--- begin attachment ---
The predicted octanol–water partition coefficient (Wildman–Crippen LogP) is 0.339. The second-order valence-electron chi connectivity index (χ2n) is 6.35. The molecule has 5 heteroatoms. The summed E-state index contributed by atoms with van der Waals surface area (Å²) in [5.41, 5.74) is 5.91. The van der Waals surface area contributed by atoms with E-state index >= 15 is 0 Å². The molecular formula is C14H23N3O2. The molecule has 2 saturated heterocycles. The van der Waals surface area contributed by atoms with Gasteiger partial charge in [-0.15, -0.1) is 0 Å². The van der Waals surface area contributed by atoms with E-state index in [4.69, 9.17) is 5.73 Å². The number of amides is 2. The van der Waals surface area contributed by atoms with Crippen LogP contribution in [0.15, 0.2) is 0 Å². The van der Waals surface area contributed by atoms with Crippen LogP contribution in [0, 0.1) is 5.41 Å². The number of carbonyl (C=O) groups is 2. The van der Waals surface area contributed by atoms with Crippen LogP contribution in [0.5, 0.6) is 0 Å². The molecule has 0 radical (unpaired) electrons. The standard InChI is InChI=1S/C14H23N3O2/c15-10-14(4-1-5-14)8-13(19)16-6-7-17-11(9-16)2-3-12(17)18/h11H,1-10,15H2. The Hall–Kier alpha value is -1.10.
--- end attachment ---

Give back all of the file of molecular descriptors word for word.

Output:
The predicted octanol–water partition coefficient (Wildman–Crippen LogP) is 0.339. The second-order valence-electron chi connectivity index (χ2n) is 6.35. The molecule has 5 heteroatoms. The summed E-state index contributed by atoms with van der Waals surface area (Å²) in [5.41, 5.74) is 5.91. The van der Waals surface area contributed by atoms with E-state index >= 15 is 0 Å². The molecular formula is C14H23N3O2. The molecule has 2 saturated heterocycles. The van der Waals surface area contributed by atoms with Gasteiger partial charge in [-0.15, -0.1) is 0 Å². The van der Waals surface area contributed by atoms with E-state index in [4.69, 9.17) is 5.73 Å². The number of amides is 2. The van der Waals surface area contributed by atoms with Crippen LogP contribution in [0.15, 0.2) is 0 Å². The van der Waals surface area contributed by atoms with Crippen LogP contribution in [0, 0.1) is 5.41 Å². The number of carbonyl (C=O) groups is 2. The van der Waals surface area contributed by atoms with Crippen LogP contribution in [0.5, 0.6) is 0 Å². The molecule has 0 radical (unpaired) electrons. The standard InChI is InChI=1S/C14H23N3O2/c15-10-14(4-1-5-14)8-13(19)16-6-7-17-11(9-16)2-3-12(17)18/h11H,1-10,15H2. The Hall–Kier alpha value is -1.10.